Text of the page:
On the 28th of April the match between SV Babelsberg and Energie Cottbus yielded a lot of outrage among German football fans. What had happened? A number of away supporters had shouted Nazi paroles, whilst raising their right arm to do the Hitler salute. Babelsberg’s fans responded after the 15th minute and from there on out things took a nasty turn. Both sides fired flare at one another and the police had to intervene on both sides.
However, when the NOFV(the North Eastern Football Association) took a look at the Regionalliga match in question both sides were fined considerable amounts of money. Energie were fined 10,000 Euros and a match in front of empty stands at first, but later the sentence was reduced to a 4,000 Euro fine and no away fans during the next away game against Babelsberg. The club from Berlin on the other hand were fined 7,000 Euros.
— Jüdisches Forum (@JFDA_eV) May 3, 2017
“We don’t see the fun in racism”
Several elements of the ruling have upset the football going public in both Babelsberg and elsewhere. First of all there is the fact that Energie was allowed to get a reduced sentence, whilst the president of Babelsberg was told that his complaint wasn’t valid due to the fact that he sent an email to the federation. Furthermore, the ruling stated that “a person with spotted hair shouted “down with Nazis” in the 15th minute of the match”. At no point whatsoever does Jürgen Lischewski, the judge in the case, mention the fact that Energie’s fans had engaged in Nazi chants or the Hitler salute. One has to wonder why.
Babelsberg released a statement after the verdict explaining why the club was disappointed in the court’s findings:
“This football match was used as a stage by right wing extremists and rioters from Cottbus and the fan scene surrounding the away team. This fact has been established by the Police, safety experts and the research conducted by different media outlets. This special circumstance, which never before had occurred in Babelsberg, regarding the conscious efforts to disturb the match by the away fans wasn’t at all included in the verdict.”
If one takes a closer look at the ruling it seems like the reaction coming from the Babelsberg fans wasn’t provoked at all. The fact that the rainbow flag and a Refugees Welcome banner was present at the match tells the story of a fan base that is rather left wing in their thinking. It’s not surprising that the Cottbus fans behaviour wasn’t tolerated by the fans present at the home end. Furthermore, why should it be?
Judge Lischewski told 11 Freunde that the football association “doesn’t see the fun in racism”, but Babelsberg president Archibald Horlitz is right to question if the NOFV turns a blind eye to racism in this case given the ruling in this case. Horlitz’s complaints regarding the ruling were overturned due to a technicality. Babelsberg have used their email servers to send complaints to the association 5 or 6 times prior to this case according to Horlitz. However, whilst this was okay in the past the club now have been told that complaints cannot be launched via email.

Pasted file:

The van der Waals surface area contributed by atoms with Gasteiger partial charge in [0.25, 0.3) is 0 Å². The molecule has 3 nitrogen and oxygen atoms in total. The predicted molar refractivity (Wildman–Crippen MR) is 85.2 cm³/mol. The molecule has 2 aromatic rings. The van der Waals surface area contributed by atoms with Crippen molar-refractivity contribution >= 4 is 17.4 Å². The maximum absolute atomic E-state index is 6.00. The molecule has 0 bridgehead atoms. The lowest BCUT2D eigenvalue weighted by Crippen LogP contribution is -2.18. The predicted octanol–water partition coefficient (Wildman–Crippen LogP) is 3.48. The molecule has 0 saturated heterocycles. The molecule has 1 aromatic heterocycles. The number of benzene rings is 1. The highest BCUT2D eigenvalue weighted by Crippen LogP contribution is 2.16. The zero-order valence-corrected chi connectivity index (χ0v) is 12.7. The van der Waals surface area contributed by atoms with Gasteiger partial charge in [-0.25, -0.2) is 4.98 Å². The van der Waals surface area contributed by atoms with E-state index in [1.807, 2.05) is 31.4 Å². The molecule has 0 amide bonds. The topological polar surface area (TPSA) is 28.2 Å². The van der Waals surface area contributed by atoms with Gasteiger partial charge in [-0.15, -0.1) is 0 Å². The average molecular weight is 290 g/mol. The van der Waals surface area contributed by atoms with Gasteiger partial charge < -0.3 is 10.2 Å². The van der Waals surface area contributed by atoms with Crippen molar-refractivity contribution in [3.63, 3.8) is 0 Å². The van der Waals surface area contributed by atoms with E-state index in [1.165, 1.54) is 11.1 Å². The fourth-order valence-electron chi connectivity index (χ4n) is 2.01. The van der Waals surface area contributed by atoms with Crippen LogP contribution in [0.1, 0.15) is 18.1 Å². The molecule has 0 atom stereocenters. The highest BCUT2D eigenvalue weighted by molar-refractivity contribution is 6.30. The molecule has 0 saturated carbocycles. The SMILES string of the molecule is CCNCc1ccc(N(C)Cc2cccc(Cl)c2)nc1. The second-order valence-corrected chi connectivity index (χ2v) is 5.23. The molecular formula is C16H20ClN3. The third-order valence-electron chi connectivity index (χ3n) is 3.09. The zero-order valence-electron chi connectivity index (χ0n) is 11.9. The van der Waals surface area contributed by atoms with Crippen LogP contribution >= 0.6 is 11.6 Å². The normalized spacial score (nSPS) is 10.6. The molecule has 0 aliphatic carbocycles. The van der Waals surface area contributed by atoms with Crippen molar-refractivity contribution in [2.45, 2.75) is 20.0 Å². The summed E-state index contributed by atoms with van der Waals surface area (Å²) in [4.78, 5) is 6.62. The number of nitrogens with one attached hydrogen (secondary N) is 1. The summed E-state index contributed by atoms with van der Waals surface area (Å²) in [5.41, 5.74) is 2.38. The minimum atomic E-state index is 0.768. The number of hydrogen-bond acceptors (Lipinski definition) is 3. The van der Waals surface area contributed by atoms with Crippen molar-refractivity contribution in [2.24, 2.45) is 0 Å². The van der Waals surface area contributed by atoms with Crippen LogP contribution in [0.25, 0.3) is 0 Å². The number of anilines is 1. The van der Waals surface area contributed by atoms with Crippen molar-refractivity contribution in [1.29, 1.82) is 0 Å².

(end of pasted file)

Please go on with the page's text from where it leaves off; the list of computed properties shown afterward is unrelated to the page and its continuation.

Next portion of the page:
Herr Grindel, what are your thoughts on the matter?
Despite the NOFV’s resolute stance of ignoring the complaints by Babelsberg, the club keeps fighting the verdict reached by the courts. In an open letter to DFB president Reinhard Grindel the president of SV Babelsberg is once against stating his case. In the letter Archibald Horlitz writes:
“To include the reaction to the Cottbus support’s behaviour in the verdict, without mentioning the provocations which led up to these events with one single word isn’t acceptable.”
Furthermore, he adds:
“When competing teams like BSG Chemie Leipzig, the mayor of the city of Potsdam, the head of the party The Left, The Jewish Forum, FC St. Pauli and several others take our side in this matter, and when our Facebook campaign reaches more than 200,000 clicks, it should tell you something about the dimensions of the public that has been reached by the case and their clear point of view on the matter be clear to you.”
DFB president Grindel had been unequivocal in his condemnation of the right wing fans who had disturbed the national team’s away match against the Czech Republic. In his response to the club the DFB president highlights the work done by the head of the NOFV’s court Stephan Oberholz. Furthermore, Grindel reiterates that the court was taking a look at the flares shot back and forth between the two sections of fans.
However, Grindel says that the NOFV is on the case:
“In your open letter you state your view of what has happened and therefore you are submitting charges(which the NOFV can take a look at). Herr Oberholz has told me that he is going to start building a case in regards of the charges that have come forward through your open letter. He is convinced that accusations and details mentioned in the letter can’t be left untreated, which in turn means that a court has to work through the evidence.”